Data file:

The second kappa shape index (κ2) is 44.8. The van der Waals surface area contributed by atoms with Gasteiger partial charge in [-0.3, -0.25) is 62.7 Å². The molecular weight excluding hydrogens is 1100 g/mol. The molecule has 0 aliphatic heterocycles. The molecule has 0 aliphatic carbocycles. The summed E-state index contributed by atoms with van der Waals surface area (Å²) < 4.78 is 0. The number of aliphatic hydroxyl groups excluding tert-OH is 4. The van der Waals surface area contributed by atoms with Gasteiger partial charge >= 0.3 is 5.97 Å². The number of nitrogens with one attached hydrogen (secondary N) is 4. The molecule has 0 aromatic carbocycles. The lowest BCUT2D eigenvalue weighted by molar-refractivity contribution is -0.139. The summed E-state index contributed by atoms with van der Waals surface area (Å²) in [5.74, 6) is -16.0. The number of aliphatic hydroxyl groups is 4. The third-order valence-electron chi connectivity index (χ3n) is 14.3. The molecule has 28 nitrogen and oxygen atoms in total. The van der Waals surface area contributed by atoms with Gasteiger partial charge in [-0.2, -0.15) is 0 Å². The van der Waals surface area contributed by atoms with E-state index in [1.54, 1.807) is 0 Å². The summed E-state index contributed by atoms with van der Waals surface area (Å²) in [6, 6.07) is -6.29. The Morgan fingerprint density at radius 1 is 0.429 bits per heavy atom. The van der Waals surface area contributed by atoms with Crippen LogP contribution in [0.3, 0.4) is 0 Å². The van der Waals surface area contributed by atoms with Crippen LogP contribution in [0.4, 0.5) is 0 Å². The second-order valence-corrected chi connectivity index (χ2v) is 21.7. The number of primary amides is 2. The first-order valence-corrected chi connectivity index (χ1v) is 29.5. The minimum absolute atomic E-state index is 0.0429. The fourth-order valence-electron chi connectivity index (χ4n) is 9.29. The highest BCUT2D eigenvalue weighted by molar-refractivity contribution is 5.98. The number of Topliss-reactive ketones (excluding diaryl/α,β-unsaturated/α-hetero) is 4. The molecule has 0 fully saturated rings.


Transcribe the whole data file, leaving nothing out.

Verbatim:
The second kappa shape index (κ2) is 44.8. The van der Waals surface area contributed by atoms with Gasteiger partial charge in [-0.3, -0.25) is 62.7 Å². The molecular weight excluding hydrogens is 1100 g/mol. The molecule has 0 aliphatic heterocycles. The molecule has 0 aliphatic carbocycles. The summed E-state index contributed by atoms with van der Waals surface area (Å²) < 4.78 is 0. The number of aliphatic hydroxyl groups excluding tert-OH is 4. The van der Waals surface area contributed by atoms with Gasteiger partial charge >= 0.3 is 5.97 Å². The number of nitrogens with one attached hydrogen (secondary N) is 4. The molecule has 0 aromatic carbocycles. The lowest BCUT2D eigenvalue weighted by molar-refractivity contribution is -0.139. The summed E-state index contributed by atoms with van der Waals surface area (Å²) in [5.74, 6) is -16.0. The number of aliphatic hydroxyl groups is 4. The third-order valence-electron chi connectivity index (χ3n) is 14.3. The molecule has 28 nitrogen and oxygen atoms in total. The van der Waals surface area contributed by atoms with Gasteiger partial charge in [-0.2, -0.15) is 0 Å². The van der Waals surface area contributed by atoms with E-state index in [1.54, 1.807) is 0 Å². The summed E-state index contributed by atoms with van der Waals surface area (Å²) in [6, 6.07) is -6.29. The Morgan fingerprint density at radius 1 is 0.429 bits per heavy atom. The van der Waals surface area contributed by atoms with Crippen LogP contribution in [0.3, 0.4) is 0 Å². The van der Waals surface area contributed by atoms with Crippen LogP contribution in [0.4, 0.5) is 0 Å². The second-order valence-corrected chi connectivity index (χ2v) is 21.7. The number of primary amides is 2. The first-order valence-corrected chi connectivity index (χ1v) is 29.5. The minimum absolute atomic E-state index is 0.0429. The fourth-order valence-electron chi connectivity index (χ4n) is 9.29. The highest BCUT2D eigenvalue weighted by molar-refractivity contribution is 5.98. The number of Topliss-reactive ketones (excluding diaryl/α,β-unsaturated/α-hetero) is 4. The molecule has 0 fully saturated rings.